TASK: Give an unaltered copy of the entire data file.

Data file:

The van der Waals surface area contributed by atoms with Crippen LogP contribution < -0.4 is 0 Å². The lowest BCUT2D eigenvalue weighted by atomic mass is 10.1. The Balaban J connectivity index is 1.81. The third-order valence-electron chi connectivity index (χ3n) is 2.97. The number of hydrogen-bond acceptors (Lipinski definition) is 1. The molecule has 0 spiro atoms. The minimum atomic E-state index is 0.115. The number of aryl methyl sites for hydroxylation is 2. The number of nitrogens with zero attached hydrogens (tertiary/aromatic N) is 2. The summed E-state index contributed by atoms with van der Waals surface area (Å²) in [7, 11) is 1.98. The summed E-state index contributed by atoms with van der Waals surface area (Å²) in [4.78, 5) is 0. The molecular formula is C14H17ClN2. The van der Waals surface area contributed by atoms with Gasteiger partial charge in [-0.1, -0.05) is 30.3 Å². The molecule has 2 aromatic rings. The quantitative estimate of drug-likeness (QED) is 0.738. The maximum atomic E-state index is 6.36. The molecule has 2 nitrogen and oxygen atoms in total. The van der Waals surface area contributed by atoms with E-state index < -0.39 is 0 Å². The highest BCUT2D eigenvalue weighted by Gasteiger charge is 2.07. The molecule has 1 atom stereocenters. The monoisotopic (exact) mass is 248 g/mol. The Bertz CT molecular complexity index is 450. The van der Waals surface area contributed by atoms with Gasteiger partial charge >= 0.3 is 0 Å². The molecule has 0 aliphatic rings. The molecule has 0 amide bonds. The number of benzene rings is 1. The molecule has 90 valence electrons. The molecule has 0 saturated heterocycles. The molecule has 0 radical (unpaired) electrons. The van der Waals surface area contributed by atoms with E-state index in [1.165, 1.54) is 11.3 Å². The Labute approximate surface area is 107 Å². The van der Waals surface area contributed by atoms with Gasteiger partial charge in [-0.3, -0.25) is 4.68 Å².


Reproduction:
The van der Waals surface area contributed by atoms with Crippen LogP contribution < -0.4 is 0 Å². The lowest BCUT2D eigenvalue weighted by atomic mass is 10.1. The Balaban J connectivity index is 1.81. The third-order valence-electron chi connectivity index (χ3n) is 2.97. The number of hydrogen-bond acceptors (Lipinski definition) is 1. The molecule has 0 spiro atoms. The minimum atomic E-state index is 0.115. The number of aryl methyl sites for hydroxylation is 2. The number of nitrogens with zero attached hydrogens (tertiary/aromatic N) is 2. The summed E-state index contributed by atoms with van der Waals surface area (Å²) in [7, 11) is 1.98. The summed E-state index contributed by atoms with van der Waals surface area (Å²) in [4.78, 5) is 0. The molecular formula is C14H17ClN2. The van der Waals surface area contributed by atoms with Gasteiger partial charge in [-0.1, -0.05) is 30.3 Å². The molecule has 2 aromatic rings. The quantitative estimate of drug-likeness (QED) is 0.738. The maximum atomic E-state index is 6.36. The molecule has 2 nitrogen and oxygen atoms in total. The van der Waals surface area contributed by atoms with E-state index < -0.39 is 0 Å². The highest BCUT2D eigenvalue weighted by Gasteiger charge is 2.07. The molecule has 1 atom stereocenters. The monoisotopic (exact) mass is 248 g/mol. The Bertz CT molecular complexity index is 450. The van der Waals surface area contributed by atoms with Gasteiger partial charge >= 0.3 is 0 Å². The molecule has 0 aliphatic rings. The molecule has 0 amide bonds. The number of benzene rings is 1. The molecule has 90 valence electrons. The molecule has 0 saturated heterocycles. The molecule has 0 radical (unpaired) electrons. The van der Waals surface area contributed by atoms with E-state index in [1.165, 1.54) is 11.3 Å². The Labute approximate surface area is 107 Å². The van der Waals surface area contributed by atoms with Gasteiger partial charge in [-0.3, -0.25) is 4.68 Å².